Volume 12 Number 4
The Sixty Minute Man
01 August 1999

In 1988 Rob Parsons gave up his job as a lawyer to help bolster Britain's ailing family life. The founder of Care for the Family talks to Kenneth Noble.

Teacher, lawyer, public speaker, Christian leader, writer. Is there anything Rob Parsons cannot do? Perhaps, like many successful people, he has serious marital problems? Seemingly no chinks in the armour here. He and his wife Dianne have just returned from a six-city tour of Canada, running courses on how to make marriage work.

So it is perhaps encouraging to learn that one of Rob Parsons' most successful books, The sixty minute father*, was written out of a sense of failure 'in being just too busy for my own kids'.

A glance at Parsons' CV reveals why he was so busy. Born in 1948, he was brought up in 'quite a poor home' in Cardiff with no hot water or inside toilet. His father was a postman, his mother an office cleaner. His parents were not church-goers but sent the four-year-old Rob to Sunday school, a lasting influence on his life. Eventually he qualified as a teacher. Just before going for his first job interview, someone said to him, 'Why don't you work as a lawyer?'

'I've only just qualified as a teacher.'

'I think you'd be a good lawyer.'

Parsons went ahead with his probationary year as a teacher 'and loved it. In fact they offered me a permanent job. But I thought I would try law.'

He retrained and 'began all over again on £4 per week and a car allowance'. In 1976 he qualified as a solicitor. By this time he was married to Dianne whom he had met at church when they were about 16.

In 1980 Parsons co-founded Lawyers Planning Services, a consultancy to the legal profession on practice management. He still lectures regularly to the business sector and his seminars have been attended by tens of thousands of lawyers.

Rob and Dianne Parsons began doing counselling work in the mid-Seventies, and they were also part of a Christian leadership team on a housing estate of 20,000 people in Cardiff. These activities and his legal work opened his eyes to the difficulties that many married couples were going through. So in 1988 Rob came out of legal practice to start Care for the Family as a department of Christian Action, Research and Education (CARE) Trust, a charity of which he was a board member.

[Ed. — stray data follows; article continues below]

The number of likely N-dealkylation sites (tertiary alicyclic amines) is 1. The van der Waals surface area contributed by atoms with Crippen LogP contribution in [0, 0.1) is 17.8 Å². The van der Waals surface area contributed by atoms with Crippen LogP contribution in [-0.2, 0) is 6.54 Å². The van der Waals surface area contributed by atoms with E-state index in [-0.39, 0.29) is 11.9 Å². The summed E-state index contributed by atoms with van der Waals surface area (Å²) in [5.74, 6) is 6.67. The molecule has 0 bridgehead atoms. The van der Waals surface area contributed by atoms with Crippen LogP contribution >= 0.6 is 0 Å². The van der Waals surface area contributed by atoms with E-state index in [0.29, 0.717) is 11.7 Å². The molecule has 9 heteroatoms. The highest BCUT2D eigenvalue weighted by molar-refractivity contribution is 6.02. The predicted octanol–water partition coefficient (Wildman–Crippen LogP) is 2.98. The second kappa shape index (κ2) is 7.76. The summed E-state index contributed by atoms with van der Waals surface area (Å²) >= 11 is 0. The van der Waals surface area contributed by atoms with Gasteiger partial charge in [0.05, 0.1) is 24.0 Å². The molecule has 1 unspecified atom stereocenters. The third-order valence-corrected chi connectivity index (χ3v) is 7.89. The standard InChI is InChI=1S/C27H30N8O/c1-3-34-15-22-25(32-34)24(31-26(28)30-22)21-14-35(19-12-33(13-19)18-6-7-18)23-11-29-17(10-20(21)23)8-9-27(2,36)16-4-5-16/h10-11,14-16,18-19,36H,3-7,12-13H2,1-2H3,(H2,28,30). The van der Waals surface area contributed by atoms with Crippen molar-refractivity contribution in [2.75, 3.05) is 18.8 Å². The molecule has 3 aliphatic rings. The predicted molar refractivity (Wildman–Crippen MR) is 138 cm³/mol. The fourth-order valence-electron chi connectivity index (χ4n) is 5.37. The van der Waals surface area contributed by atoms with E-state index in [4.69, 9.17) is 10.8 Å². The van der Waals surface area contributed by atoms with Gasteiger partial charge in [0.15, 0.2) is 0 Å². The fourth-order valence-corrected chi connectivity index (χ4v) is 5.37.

It was a dramatic change of lifestyle for Rob: 'Not least the day-to-day operation. I was a senior partner of a big provincial law practice with people all round. If you wanted a cup of coffee it magically appeared. The next day I was in a one-room garret licking my own stamps. No one returned my phone calls because no one knew me or cared whether they did or not.'

That changed. Today Care for the Family's office in Cardiff has 50 staff plus volunteers. It has become independent from CARE. Apart from producing films and books, Care for the Family organizes seminars, counselling and a confidential line for church leaders. Seminar titles have included: 'Marriage matters', 'Beating burnout' and 'Life behind the mask'. 'Developing closeness in marriage' workshops are helping couples with their communication skills.

Britain has the highest divorce rate in Europe and Care for the Family has been involved in advising both the Government and the Conservative Party on family issues. Parsons believes that marriage could become stronger in the longer term. 'In the media, people are beginning to realize the importance of marriage and a stable family life. Certainly the Government are realizing that break-up of family life has enormous social and economic costs.' Societies tend to do what is pragmatic.

People find it difficult to be as committed as they need to be, especially where children are involved. 'In previous generations people would say, "We'll stay together for the sake of the kids." You tend not to hear that now--though I think it's still a very good reason.' He's seen 'countless' marriages where the partners have done that and 'in that process of loving as an act of the will' have found emotional love again.